Prolonged ECG monitoring of ED patients with syncope is safe alternative to hospitalization

January 13, 2020

DES PLAINES, IL -- Prolonged cardiac rhythm monitoring will improve arrhythmia diagnostic yield among non-low-risk emergency department patients with syncope. That is the finding of a study published in the January 2020 issue of Academic Emergency Medicine (AEM), a journal of the Society for Academic Emergency Medicine (SAEM).

The lead author of the study is Monica Solbiati MD, PhD, Department of Clinical and Community Sciences, University of Milan, Milan, Italy.

The multicenter study by Dr. Solbiati et al. found that while the overall diagnostic accuracy of emergency department electrocardiographic monitoring of non-low-risk patients syncope is imperfect, the sensitivity of prolonged telemetry (>12 hours) is high. Although the optimal duration of ECG monitoring has not been defined, the results support the use of a minimum of 12-hour monitoring as a safe alternative to hospitalization for the management of non-low-risk patients with syncope.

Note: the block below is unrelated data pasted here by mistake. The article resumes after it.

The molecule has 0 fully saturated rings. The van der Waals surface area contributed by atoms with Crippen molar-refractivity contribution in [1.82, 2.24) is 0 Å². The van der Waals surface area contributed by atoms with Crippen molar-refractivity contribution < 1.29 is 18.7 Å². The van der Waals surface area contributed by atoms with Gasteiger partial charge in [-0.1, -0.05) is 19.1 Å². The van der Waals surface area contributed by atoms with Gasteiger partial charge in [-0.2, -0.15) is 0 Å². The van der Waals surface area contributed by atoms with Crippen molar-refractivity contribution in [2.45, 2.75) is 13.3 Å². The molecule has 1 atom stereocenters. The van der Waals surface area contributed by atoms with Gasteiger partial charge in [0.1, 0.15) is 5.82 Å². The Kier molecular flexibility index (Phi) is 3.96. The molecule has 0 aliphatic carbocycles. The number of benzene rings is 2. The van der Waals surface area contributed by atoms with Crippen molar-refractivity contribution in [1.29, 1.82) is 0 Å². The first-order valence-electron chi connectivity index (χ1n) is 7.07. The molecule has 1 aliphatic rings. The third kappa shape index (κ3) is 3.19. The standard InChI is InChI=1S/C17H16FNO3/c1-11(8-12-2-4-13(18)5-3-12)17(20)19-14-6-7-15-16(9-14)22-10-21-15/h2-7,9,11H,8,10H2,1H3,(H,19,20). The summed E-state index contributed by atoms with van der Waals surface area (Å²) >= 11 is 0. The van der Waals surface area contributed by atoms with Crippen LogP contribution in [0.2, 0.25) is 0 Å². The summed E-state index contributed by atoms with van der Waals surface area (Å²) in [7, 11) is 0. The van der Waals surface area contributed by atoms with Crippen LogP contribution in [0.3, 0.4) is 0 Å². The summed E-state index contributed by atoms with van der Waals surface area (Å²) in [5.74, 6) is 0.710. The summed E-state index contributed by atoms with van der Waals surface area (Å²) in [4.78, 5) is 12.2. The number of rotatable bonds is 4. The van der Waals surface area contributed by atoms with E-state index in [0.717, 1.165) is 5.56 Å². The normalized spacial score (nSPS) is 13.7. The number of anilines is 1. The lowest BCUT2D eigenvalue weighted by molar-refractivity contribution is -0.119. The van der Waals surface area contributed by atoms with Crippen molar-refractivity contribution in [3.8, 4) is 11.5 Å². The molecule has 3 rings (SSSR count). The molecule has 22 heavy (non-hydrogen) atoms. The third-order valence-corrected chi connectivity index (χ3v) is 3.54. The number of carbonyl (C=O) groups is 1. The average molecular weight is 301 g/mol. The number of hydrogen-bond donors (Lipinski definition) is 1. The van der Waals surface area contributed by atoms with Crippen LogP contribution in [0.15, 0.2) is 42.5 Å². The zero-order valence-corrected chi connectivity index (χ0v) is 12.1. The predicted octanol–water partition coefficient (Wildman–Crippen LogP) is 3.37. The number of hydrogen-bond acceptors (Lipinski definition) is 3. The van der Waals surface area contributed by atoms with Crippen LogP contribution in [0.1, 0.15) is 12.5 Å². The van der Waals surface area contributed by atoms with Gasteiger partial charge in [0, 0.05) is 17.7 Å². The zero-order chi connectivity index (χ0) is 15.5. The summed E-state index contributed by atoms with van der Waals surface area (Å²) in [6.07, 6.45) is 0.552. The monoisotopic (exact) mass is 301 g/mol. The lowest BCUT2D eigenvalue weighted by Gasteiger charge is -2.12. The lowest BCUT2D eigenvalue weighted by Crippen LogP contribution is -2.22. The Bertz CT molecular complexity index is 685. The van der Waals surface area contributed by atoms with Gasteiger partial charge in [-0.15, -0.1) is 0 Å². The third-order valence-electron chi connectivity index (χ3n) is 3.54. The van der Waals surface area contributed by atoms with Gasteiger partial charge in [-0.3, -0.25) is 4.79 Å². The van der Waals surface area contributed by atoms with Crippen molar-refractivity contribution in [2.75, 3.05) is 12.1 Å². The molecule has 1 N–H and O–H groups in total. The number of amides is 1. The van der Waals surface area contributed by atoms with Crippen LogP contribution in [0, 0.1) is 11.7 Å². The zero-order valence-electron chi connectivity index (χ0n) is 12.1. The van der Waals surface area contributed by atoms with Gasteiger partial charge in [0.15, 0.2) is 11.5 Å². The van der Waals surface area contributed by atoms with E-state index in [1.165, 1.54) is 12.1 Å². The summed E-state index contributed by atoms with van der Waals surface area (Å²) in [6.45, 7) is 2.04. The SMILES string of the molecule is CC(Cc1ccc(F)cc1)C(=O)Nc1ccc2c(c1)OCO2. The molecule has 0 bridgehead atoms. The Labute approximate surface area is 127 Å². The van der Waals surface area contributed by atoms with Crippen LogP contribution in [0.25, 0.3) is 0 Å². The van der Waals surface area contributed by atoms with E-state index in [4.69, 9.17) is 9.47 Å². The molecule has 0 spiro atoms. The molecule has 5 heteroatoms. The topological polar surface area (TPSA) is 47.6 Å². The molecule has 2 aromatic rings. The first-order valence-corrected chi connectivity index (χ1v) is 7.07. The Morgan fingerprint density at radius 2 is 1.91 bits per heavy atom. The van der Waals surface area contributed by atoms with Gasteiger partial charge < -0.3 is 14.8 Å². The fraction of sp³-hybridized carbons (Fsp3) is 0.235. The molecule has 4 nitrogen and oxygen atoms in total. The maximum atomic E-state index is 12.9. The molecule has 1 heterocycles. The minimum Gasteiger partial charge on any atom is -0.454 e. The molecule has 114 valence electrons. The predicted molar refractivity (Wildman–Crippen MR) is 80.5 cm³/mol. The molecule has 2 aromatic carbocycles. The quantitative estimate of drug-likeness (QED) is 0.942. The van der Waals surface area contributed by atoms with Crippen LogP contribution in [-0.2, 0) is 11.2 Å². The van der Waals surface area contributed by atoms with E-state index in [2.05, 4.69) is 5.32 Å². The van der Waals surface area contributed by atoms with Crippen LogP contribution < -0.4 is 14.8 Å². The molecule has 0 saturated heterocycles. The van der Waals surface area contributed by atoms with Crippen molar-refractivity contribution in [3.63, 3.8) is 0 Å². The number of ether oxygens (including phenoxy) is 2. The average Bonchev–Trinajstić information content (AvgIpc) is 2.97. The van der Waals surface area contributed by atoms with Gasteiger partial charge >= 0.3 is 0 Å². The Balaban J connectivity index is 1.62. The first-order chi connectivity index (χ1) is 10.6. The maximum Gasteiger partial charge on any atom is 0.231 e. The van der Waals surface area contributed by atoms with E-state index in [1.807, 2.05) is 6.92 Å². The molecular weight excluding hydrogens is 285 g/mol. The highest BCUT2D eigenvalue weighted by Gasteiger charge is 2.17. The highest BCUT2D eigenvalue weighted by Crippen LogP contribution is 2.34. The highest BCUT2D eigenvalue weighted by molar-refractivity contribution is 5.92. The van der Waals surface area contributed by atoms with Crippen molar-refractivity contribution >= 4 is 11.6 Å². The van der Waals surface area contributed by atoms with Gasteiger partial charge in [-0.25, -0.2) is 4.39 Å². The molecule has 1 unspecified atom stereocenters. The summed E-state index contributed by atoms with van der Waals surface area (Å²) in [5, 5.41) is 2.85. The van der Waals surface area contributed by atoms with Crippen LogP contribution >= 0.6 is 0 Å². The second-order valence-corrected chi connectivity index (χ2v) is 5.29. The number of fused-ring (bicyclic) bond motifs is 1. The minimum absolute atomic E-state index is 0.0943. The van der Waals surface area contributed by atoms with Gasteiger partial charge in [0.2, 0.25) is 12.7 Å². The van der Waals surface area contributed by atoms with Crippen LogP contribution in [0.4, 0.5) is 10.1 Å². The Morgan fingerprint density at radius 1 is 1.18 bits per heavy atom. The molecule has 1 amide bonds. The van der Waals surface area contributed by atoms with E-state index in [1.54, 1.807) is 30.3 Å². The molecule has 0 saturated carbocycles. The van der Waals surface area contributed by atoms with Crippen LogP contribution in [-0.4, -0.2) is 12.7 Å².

The study is the first designed specifically to assess the diagnostic accuracy of ECG monitoring in non-low-risk patients with syncope; the findings confirm the crucial role of telemetry in the ED management of patients with syncope. Further studies are needed to verify the safety and effectiveness of this strategy in terms of reducing unnecessary hospitalization and costs.

Venkatesh Thiruganasambandamoorthy, CCFP-EM, MSc, associate professor in the Departments of Emergency Medicine and Epidemiology at the University of Ottawa as well a Scientist at the Ottawa Hospital Research Institute commented:

"This study provides additional evidence that prolonged cardiac rhythm monitoring will improve arrhythmia diagnostic yield among non-low-risk emergency department patients with syncope."

Dr. Thiruganasambandamoorthy is internationally recognized for his research on emergency department syncope. He is recipient of several peer reviewed grants, won several excellence awards, and is co-author of several guidelines, consensus/position statements nationally and internationally.

Academic Emergency Medicine, the monthly journal of Society for Academic Emergency Medicine, features the best in peer-reviewed, cutting-edge original research relevant to the practice and investigation of emergency care. The above study is published open access and can be downloaded by following the DOI link: 10.1111/acem.13842. Journalists wishing to interview the authors may contact Stacey Roseen at


SAEM is a 501(c)(3) not-for-profit organization dedicated to the improvement of care of the acutely ill and injured patient by leading the advancement of academic emergency medicine through education and research, advocacy, and professional development. To learn more, visit

Society for Academic Emergency Medicine

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